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Friday, June 24, 2016
The Sit-In: Democracy at Work
Hats off to the Dems. Showing an unprecedented unity in both spirit and action, the Democratic members of the House of Representatives staged a 26 hour sit-in over the last two days. It was done to force the House and its speaker, Paul Ryan, to call a vote on two moderate reform measures on gun control. It was impassioned and formed in solidarity with the victims of gun violence. Ninety percent of Americans want the reforms. The Republicans refuse to even consider it. Tempers were high, but at least the American public and the American voter knows where everyone stands. The minority party fell back onto the politics of demonstration to tell the world their position, to call out the members across the aisle, and to stand together as one voice on a very specific issue. That kind of demonstration is technically not allowed in the House. The Senate has the filibuster, but the House has no such recourse. But peaceful demonstrations, legal or not, have been a major force in United States politics for generations. This one yielded no vote, no concessions, no compromises. It looked like an exercise in futility, but in reality it was a symbolic line drawn in the sand. It made its point loudly and clearly.
The Second Amendment is not being challenged here. The reforms are precise, and directed specifically against the ease by which people intent on mass murder can get the weapons they need to accomplish their terrifying goal. It does not look to limit gun ownership except under specific circumstances. It does not address the wider problem of gun violence: America's streets are a battleground in which a human being dies from gun violence every forty-eight minutes. It addresses limiting suspected potential enemies of the State from getting guns. The other side argues that it limits all citizens' rights to bear arms, that it violates civil liberties. Right now, I am concerned with the civil liberties of the 49 who died in Orlando on June 12, the 9 in Charleston, the 26 in Newtown, and on and on, plus the 30 a day who die one by one and two by two, not even tallying the suicides that are pandemic in this country. The participants in the sit-in were not asking for the moon. They only wanted the chance to vote. What they got was our attention. Will they get our vote?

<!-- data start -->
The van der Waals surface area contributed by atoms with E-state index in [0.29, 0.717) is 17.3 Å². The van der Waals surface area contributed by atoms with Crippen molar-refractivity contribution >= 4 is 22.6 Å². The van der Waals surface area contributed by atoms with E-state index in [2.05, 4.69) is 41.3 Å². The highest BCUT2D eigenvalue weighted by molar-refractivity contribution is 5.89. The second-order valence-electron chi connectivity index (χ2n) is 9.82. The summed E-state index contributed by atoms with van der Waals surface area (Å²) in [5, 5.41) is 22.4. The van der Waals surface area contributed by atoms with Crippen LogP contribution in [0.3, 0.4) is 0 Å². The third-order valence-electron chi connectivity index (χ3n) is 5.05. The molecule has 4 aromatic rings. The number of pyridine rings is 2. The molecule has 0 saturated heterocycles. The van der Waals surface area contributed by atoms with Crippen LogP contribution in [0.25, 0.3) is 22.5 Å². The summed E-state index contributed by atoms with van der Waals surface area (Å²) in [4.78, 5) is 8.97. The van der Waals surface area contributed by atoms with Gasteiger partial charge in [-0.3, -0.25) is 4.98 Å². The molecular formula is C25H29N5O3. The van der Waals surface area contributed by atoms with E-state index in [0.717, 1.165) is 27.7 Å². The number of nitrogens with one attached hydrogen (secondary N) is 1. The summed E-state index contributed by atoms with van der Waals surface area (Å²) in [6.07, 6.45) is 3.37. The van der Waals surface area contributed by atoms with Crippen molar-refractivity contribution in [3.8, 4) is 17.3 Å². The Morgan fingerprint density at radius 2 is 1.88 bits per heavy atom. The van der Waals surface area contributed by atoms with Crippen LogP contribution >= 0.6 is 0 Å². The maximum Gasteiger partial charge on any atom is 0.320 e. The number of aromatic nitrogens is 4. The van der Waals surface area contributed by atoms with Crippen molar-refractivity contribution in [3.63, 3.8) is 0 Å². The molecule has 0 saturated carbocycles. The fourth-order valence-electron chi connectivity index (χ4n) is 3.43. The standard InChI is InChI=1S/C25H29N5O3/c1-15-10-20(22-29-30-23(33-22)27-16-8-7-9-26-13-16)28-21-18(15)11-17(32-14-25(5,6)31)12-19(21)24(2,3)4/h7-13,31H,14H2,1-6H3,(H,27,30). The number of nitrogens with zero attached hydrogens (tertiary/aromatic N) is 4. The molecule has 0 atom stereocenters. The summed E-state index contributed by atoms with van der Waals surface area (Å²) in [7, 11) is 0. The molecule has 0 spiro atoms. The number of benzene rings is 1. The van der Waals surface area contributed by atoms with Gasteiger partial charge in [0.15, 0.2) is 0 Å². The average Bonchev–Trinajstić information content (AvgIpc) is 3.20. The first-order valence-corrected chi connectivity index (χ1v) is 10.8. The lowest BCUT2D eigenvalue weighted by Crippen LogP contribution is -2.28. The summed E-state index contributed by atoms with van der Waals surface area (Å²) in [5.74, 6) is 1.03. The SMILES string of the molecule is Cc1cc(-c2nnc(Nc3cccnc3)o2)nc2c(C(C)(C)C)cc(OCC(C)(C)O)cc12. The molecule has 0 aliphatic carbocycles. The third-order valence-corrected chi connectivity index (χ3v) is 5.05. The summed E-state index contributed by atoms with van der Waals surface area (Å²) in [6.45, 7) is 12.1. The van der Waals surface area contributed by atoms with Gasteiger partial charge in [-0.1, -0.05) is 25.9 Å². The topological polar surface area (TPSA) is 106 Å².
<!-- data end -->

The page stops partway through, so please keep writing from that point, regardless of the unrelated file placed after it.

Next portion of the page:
I was born in Holland in 1950. My parents immigrated to the US when I was two. I have many close friends and family on both continents. My wife Diane and I have been happily married since 1974. I have four children and one grandchild (two more are on the way). I love writing and sharing what I wrote most of all..